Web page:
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    If one wants accuracy it would be best to learn the ancient languages, as every translation has its mistakes. :)

    Thee's and Ye's were neat things to have in English grammar, but they simply fell out of use as superfluous. English is one of the languages that relies upon the most idioms in common use. Patterns of words have meaning rather than individual words themselves, which also makes it one of the most expressive of natural languages.

    Aramaic, the language of our Messiah, has very similar properties allowing for a wide range of puns that play upon 3-letter roots, which we really can't do in English, and are impossible to translate into Greek. :)

    Peace!
    -Steve-o
     
  11. Bingley

    Bingley Regular Member

    259
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    Anglican
    How do you know this? Or, if you prefer, how knowest thou this? Are you somehow privy to the motivation of the translators in a way which the rest of us are not? Do you know for certain that they do not believe that a translation in more modern English would help in bringing people to God?

    You might want to ponder Romans 14:4 "Who are you to pass judgement on servants of another? It is before their own lord that they stand or fall." (NRSV), or in your preferred translation: "Who art thou that judgest another man's servant? to his own master he standeth or falleth."
     
  12. zoomie71

    zoomie71 Shellback

    32
    +5
    Non-Denom
    Well, actually, the KJV wasn't the first English Bible authorized by the head of the CofE. Our old buddy (and often reprobate) Henry VIII authorized Thomas Cranmer, then Archbishop of Canterbury, to hire Miles Coverdale to publish an English Bible (called the "Great Bible) for public use in churches. Coverdale finished the translation work on some Old Testament portions of the work that Tyndale had begun.

    Isn't history fun?

    Zoomie :cool:
     
  13. christian-only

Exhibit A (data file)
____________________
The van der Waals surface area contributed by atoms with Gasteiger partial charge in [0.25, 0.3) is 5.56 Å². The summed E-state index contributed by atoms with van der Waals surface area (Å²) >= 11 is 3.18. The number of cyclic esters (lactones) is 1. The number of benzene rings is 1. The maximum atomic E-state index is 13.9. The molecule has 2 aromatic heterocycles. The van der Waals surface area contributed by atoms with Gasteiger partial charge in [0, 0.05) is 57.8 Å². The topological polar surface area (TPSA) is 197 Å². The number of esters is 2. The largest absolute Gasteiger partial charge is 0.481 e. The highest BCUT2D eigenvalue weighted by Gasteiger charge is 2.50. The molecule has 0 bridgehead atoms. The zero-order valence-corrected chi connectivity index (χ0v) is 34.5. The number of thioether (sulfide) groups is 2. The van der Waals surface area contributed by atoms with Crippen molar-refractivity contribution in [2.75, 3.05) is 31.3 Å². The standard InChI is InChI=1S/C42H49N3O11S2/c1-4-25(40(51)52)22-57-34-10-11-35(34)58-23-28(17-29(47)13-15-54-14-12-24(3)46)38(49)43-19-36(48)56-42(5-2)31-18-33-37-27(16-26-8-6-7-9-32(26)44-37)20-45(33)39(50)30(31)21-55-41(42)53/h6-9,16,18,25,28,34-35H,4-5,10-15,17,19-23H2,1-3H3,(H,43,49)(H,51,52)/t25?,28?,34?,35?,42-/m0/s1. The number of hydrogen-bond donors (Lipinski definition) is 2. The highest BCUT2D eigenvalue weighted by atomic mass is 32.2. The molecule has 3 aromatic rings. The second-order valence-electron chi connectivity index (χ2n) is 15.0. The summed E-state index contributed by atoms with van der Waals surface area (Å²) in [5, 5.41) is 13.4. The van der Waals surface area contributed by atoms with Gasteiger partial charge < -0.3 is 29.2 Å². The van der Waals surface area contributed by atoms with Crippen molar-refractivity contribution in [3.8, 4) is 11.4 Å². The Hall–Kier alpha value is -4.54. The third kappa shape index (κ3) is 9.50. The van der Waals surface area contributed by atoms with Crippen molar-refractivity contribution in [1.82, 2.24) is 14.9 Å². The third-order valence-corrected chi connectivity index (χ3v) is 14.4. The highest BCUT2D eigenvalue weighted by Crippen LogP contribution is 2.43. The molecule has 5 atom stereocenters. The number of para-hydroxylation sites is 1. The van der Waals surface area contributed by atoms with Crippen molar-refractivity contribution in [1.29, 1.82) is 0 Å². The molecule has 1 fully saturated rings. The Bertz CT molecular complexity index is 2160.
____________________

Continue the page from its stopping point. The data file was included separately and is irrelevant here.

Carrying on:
christian-only defender of the rebirth

    686
    +34
    Christian
    Just think about it. Why does (wherefore doth) each new translation differ so much from the last? They are forced to change things in order to be able to get copyright, and they need copyright so they can make money. So, they change for the sake of change, so they can make money.
     
  14. Bingley

    Bingley Regular Member

    259
    +16
    Anglican
    I'm sure most publishers who issue the KJV make money off it. I don't dispute that those issuing new translations make money. But you implied that that was their only motivation.
     
  15. PaladinValer

    PaladinValer Traditional Orthodox Anglican

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    Actually, the KJV was made not out of accuracy either, so christian-only's argument dies with that.
     
  16. The Thadman

    The Thadman Well-Known Member

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    Most new Bible translations come about because a group of people do not think that the translations that they have available are adequate to represent the nuances of the language that they wish to emphaisize.

    For example, the YLT focuses on a literal translation, where the NIV focuses on an idiomatic translation, where the NKJV wants to focus on making the KJV readable in modern English, see?

    Every translation has errors, or could reflect something differently or more accurately. The easiest way to solve this is to actually learn the languages , but then lexographers and linguists also have their bias.:)

    Peace!
    -Steve-o